Along with the student body president of Stanford University, Klosterboer was asked to act as co-director of registration and recruitment for the summit.
“Throughout the semester, we were planning, helping people, recruiting other student body presidents to attend and getting ready for the summit,” he says.
Klosterboer enjoyed the opportunity to connect with other college students and discuss ideas about campus at the summit.
“It was great to meet over 100 student body presidents from across the nation, from large public and private universities and small private liberal arts colleges,” says Klosterboer. “I had lots of discussions about student governments, with people sharing ideas about what their SGAs do. We're significantly revising our constitution for the first time in over a decade, so I talked to a lot of other student body presidents doing the same thing. It was great to meet them and discuss ideas about how to improve Centre.”
After talking with other students about issues they face at their own institutions, Klosterboer left the summit with a sense that Centre is weathering the economic storm extremely well.
“One thing I really took away from the summit is how lucky we are at Centre to have an administration that has been tackling challenges and planning strategically for the future,” he says. “Most of the public universities in the nation are dealing with significant budget cuts, tuition increases and enrollment growth. We're extremely fortunate that we have new building projects, are taking environmentally sustainable steps and are improving the overall quality of our college experience during a recession. It was great to represent Centre and tell people about the exciting things we're doing, including the VP Debate, and many of the other initiatives that SGA and the College have been working on.”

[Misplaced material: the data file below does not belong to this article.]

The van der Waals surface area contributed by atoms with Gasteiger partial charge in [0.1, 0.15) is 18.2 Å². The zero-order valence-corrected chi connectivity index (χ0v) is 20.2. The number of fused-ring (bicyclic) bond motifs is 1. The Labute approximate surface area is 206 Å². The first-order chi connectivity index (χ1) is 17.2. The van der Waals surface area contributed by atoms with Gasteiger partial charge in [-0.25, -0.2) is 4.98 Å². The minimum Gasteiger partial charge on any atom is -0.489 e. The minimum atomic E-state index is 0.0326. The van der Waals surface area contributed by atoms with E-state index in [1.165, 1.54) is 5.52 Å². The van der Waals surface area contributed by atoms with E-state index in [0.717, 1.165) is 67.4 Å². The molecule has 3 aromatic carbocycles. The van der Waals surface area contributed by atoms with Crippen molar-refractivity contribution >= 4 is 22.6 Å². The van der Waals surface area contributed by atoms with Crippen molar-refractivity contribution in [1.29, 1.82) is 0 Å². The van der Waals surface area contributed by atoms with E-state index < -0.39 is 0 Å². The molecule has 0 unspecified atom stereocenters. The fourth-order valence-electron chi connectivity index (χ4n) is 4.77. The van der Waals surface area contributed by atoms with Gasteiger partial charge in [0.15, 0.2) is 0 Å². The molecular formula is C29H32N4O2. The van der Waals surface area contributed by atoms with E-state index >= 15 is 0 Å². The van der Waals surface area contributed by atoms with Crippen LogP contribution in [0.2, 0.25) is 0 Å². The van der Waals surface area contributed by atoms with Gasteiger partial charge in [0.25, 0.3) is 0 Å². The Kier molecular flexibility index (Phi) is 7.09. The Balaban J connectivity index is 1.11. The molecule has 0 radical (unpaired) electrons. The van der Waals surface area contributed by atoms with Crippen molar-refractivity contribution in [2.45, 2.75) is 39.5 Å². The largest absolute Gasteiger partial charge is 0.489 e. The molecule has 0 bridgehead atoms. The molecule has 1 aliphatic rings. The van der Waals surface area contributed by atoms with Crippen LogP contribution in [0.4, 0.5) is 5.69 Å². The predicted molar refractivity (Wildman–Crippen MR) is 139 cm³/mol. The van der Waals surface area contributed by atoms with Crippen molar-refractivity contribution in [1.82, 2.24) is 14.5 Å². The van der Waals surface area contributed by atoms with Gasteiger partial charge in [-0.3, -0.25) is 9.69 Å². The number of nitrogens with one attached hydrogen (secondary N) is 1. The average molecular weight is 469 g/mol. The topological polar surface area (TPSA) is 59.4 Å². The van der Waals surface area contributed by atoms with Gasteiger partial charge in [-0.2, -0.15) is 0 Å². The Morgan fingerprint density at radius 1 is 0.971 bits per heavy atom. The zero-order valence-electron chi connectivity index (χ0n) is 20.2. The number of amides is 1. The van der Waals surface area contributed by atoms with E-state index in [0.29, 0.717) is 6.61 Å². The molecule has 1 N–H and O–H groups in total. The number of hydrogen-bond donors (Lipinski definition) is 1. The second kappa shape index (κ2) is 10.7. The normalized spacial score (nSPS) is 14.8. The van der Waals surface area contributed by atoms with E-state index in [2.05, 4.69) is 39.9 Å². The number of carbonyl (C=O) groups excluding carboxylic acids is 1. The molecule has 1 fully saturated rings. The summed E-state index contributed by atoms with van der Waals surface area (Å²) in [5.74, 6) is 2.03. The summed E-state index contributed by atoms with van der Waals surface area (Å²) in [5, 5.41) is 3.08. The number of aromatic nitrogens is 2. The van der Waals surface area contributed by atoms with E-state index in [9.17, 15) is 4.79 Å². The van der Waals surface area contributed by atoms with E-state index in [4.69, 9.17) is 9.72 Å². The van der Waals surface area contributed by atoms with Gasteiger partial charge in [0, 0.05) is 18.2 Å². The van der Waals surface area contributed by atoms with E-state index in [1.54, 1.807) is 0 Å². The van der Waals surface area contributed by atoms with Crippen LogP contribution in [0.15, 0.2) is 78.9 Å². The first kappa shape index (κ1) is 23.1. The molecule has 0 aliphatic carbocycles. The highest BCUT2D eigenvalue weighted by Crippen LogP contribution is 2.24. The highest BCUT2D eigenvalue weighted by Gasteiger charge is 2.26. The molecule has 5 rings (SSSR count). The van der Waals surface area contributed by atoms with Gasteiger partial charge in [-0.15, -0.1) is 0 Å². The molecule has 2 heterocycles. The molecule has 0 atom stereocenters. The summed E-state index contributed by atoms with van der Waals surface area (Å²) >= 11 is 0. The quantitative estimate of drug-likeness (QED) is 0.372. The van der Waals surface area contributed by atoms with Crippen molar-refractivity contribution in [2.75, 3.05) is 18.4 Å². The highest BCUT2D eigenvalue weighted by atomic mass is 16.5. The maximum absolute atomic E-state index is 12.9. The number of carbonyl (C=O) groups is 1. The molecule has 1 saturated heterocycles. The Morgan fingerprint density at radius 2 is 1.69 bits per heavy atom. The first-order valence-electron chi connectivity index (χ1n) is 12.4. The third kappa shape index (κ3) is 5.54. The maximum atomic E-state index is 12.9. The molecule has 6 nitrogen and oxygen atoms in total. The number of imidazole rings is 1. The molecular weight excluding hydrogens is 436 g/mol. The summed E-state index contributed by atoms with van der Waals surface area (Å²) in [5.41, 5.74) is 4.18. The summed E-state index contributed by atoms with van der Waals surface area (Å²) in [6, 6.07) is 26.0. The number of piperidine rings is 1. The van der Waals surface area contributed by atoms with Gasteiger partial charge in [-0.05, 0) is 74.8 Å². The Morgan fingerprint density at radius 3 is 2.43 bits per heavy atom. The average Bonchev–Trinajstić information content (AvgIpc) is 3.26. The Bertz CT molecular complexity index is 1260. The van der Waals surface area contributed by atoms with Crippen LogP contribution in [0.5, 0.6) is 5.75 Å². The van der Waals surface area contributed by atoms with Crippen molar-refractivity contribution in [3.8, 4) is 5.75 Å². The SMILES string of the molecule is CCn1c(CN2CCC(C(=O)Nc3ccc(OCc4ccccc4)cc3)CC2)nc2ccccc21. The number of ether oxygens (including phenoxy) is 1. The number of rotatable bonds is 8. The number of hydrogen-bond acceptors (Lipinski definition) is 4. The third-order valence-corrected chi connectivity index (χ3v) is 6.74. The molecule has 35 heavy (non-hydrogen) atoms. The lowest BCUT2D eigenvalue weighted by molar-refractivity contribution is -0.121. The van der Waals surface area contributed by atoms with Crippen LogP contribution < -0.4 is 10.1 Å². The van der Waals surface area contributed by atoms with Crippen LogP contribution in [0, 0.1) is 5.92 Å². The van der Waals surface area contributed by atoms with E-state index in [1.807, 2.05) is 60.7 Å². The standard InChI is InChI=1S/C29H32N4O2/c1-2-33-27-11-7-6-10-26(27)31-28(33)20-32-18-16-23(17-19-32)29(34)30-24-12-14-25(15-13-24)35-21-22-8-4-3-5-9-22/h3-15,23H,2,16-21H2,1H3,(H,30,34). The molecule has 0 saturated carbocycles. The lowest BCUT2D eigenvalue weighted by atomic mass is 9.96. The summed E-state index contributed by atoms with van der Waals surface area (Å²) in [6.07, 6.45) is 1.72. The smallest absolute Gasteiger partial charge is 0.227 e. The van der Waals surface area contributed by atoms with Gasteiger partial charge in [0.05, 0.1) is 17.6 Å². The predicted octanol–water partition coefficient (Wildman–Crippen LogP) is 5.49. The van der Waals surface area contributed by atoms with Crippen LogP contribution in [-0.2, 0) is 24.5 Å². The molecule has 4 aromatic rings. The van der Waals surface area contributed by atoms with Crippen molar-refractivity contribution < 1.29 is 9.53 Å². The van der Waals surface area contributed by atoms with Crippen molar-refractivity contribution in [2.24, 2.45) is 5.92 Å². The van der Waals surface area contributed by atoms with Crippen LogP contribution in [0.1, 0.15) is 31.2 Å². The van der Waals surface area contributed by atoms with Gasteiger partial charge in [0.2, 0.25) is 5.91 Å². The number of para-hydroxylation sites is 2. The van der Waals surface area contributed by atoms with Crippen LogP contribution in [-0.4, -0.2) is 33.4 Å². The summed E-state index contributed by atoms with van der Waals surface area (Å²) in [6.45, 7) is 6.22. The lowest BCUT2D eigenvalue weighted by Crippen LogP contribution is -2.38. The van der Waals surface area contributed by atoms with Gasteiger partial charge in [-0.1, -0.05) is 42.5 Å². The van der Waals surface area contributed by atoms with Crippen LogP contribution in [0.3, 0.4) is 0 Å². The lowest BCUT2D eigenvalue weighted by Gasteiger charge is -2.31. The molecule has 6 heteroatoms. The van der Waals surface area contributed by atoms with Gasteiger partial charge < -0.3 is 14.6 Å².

Though Klosterboer will soon graduate—with plans to teach middle school and high school social studies with Teach For America (TFA) in Detroit for two years before heading to Harvard Law School—he hopes other Centre students can use what he took away from the summit to make Centre an even better place.
“I will definitely pass on what I learned at the summit to my successors,” Klosterboer says.
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Centre College, founded in 1819 and chosen to host its second Vice Presidential Debate in 2012, is ranked among the U.S. News top 50 national liberal arts colleges, at 42nd in the nation, and ranks 27th for best value among national liberal arts colleges. Forbes magazine ranks Centre 34th among all the nation’s colleges and universities and has named Centre in the top five among all institutions of higher education in the South for three years in a row. Centre is also ranked fourth in the nation by U.S. News for its study abroad program. For more, click here.